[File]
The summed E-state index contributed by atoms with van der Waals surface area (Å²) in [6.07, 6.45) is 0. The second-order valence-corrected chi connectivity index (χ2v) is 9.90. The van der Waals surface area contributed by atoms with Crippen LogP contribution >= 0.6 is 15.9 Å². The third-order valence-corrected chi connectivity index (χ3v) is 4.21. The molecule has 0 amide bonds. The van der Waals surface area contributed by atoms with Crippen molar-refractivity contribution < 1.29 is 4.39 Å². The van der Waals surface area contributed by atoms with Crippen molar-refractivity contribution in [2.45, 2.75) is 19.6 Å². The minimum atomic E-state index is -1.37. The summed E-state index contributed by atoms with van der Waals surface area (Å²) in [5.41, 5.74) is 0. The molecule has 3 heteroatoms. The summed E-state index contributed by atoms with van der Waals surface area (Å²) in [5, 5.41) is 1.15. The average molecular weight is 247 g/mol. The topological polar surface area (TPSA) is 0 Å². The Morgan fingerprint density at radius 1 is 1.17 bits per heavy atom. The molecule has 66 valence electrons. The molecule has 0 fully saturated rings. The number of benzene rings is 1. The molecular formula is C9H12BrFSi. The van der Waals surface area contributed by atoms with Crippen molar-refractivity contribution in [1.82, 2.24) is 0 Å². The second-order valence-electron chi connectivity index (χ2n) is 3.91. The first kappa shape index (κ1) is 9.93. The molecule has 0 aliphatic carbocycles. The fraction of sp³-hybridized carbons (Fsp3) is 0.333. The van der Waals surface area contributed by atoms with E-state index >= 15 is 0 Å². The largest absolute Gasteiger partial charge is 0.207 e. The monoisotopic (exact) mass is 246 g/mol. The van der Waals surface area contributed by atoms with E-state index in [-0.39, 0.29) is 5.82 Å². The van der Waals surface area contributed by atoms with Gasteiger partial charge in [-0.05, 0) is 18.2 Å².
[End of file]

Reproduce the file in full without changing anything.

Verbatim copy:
The summed E-state index contributed by atoms with van der Waals surface area (Å²) in [6.07, 6.45) is 0. The second-order valence-corrected chi connectivity index (χ2v) is 9.90. The van der Waals surface area contributed by atoms with Crippen LogP contribution >= 0.6 is 15.9 Å². The third-order valence-corrected chi connectivity index (χ3v) is 4.21. The molecule has 0 amide bonds. The van der Waals surface area contributed by atoms with Crippen molar-refractivity contribution < 1.29 is 4.39 Å². The van der Waals surface area contributed by atoms with Crippen molar-refractivity contribution in [2.45, 2.75) is 19.6 Å². The minimum atomic E-state index is -1.37. The summed E-state index contributed by atoms with van der Waals surface area (Å²) in [5.41, 5.74) is 0. The molecule has 3 heteroatoms. The summed E-state index contributed by atoms with van der Waals surface area (Å²) in [5, 5.41) is 1.15. The average molecular weight is 247 g/mol. The topological polar surface area (TPSA) is 0 Å². The Morgan fingerprint density at radius 1 is 1.17 bits per heavy atom. The molecule has 66 valence electrons. The molecule has 0 fully saturated rings. The number of benzene rings is 1. The molecular formula is C9H12BrFSi. The van der Waals surface area contributed by atoms with Crippen molar-refractivity contribution in [1.82, 2.24) is 0 Å². The second-order valence-electron chi connectivity index (χ2n) is 3.91. The first kappa shape index (κ1) is 9.93. The molecule has 0 aliphatic carbocycles. The fraction of sp³-hybridized carbons (Fsp3) is 0.333. The van der Waals surface area contributed by atoms with E-state index >= 15 is 0 Å². The largest absolute Gasteiger partial charge is 0.207 e. The monoisotopic (exact) mass is 246 g/mol. The van der Waals surface area contributed by atoms with E-state index in [-0.39, 0.29) is 5.82 Å². The van der Waals surface area contributed by atoms with Gasteiger partial charge in [-0.05, 0) is 18.2 Å².